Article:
At the outset of this venture, this “Icon of Unselfishness “ (in my opinion) vowed to volunteer her time to get her initiative started. All she asked in return was assistance in acquiring materials. Armed with self-determination and the support of parents, she created a non-profit organization that enabled her to initiate a low-cost Parent-Toddler Montessori program, akin to the more commonly known “Mommy and Me” Classes. A nominal fee was charged in order that insurance costs would be covered. Saint Mark's Church, also located in Central Baltimore was the location of this program and the beginning of “The Dream” became reality.
Time moved on and before long, the toddlers were no longer tots but had become pre-schoolers and school-aged children. So once more, the fearless leader in our story rolled up her sleeves and got to work. By connecting with one of the parents who had previous experience working with charter schools, she strategically planned her next move. This time she approached her Board of Directors and explained that she wanted to take this program to the next level by offering the traditional Montessori education for free at a charter school, which was to be the first of its kind in Baltimore City. Backing her all the way, her Board of four members as well as the parents involved in the toddler program pledged their support.
Needless to say, this was a monumental and daunting task. It was a long hard road to get to the day when the BMPCS was finally able to open its doors in its current location, the former Mildred Monroe Elementary School building. I'm sure it took blood, sweat and a whole lot of tears, yet our visionary refused to give up or give in and committed herself to attend multiple webinars, seminars and classes, all in pursuit of her desired goal.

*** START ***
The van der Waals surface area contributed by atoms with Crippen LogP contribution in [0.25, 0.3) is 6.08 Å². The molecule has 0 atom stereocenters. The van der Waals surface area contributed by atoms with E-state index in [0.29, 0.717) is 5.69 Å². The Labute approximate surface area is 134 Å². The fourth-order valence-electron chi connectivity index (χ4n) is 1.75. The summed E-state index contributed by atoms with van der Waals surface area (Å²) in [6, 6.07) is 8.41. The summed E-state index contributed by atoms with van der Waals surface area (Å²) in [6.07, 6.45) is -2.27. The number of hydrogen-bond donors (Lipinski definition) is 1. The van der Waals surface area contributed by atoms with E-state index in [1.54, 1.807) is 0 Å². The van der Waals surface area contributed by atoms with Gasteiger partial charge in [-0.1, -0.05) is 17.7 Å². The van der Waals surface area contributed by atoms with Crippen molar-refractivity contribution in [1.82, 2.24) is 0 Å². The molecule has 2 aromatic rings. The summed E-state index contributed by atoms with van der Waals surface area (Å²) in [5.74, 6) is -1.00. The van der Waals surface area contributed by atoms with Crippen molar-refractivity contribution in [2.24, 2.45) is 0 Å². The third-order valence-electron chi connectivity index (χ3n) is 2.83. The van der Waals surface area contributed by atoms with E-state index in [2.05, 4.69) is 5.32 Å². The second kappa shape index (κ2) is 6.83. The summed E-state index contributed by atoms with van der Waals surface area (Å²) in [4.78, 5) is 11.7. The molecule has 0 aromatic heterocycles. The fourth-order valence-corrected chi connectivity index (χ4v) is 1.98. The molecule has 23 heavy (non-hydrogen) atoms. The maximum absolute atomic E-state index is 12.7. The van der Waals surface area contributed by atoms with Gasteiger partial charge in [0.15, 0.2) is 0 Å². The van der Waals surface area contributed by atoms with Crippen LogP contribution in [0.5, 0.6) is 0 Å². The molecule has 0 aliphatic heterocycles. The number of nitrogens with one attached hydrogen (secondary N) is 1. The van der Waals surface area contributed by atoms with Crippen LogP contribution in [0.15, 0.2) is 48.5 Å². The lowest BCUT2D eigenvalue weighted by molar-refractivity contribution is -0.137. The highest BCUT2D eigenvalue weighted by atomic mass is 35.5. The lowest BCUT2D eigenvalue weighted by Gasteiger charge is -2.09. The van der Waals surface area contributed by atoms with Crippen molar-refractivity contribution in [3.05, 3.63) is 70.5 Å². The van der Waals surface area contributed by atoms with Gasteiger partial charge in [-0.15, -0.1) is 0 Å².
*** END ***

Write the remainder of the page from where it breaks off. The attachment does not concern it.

During that journey, our founder eventually cultivated a working relationship with the City of Baltimore in an effort to locate a building suitable to house the elevation of her dream. Life moved on, and our champion continued through the process withstanding the red tape that a bureaucracy requires and…Voila! A school was born! A school that was located in Central Baltimore and has chickens freely roaming about in the playground. That's right I said chickens!
While I wish I could say this story ends happily ever after…such is often not the case in the real world. Unfortunately, that's true here too. Some of the difficulty in maintaining a school of this caliber and character is finding means to fund it. In addition,what makes the funding difficult, is that the directorship doesn’t know how much they will receive per student from one year to the next. You see, the charter school formula is different from that of a traditional public school, therefore conservative planning becomes a must do and the board always has to anticipate potential budgetary constraints. A lot of maintenance and upkeep is shouldered by the parents involved and volunteers. Accolades to the good ol’ financing committee of BMPCS whose job is to tirelessly ensure the school remains financially solvent.
Forging ahead to the future, upon the completion of this project the director of “The Little School that Could” has been informed that the school has been approved to add an additional elementary grade for the upcoming school year. This is another step towards fulfillment of the dream of the visionary for the Baltimore Montessori Public Charter School to eventually go as far as eighth grade. The Board of Directors has now grown from four to nine members, with the original four members still active on the board. In my opinion this speaks to the humble, fair, caring and hardworking person that this school’s director has been and continues to be.
What lies next on the horizon for “The Little School that Could” formerly known as the Mildred Monroe Elementary School??? Only time will tell!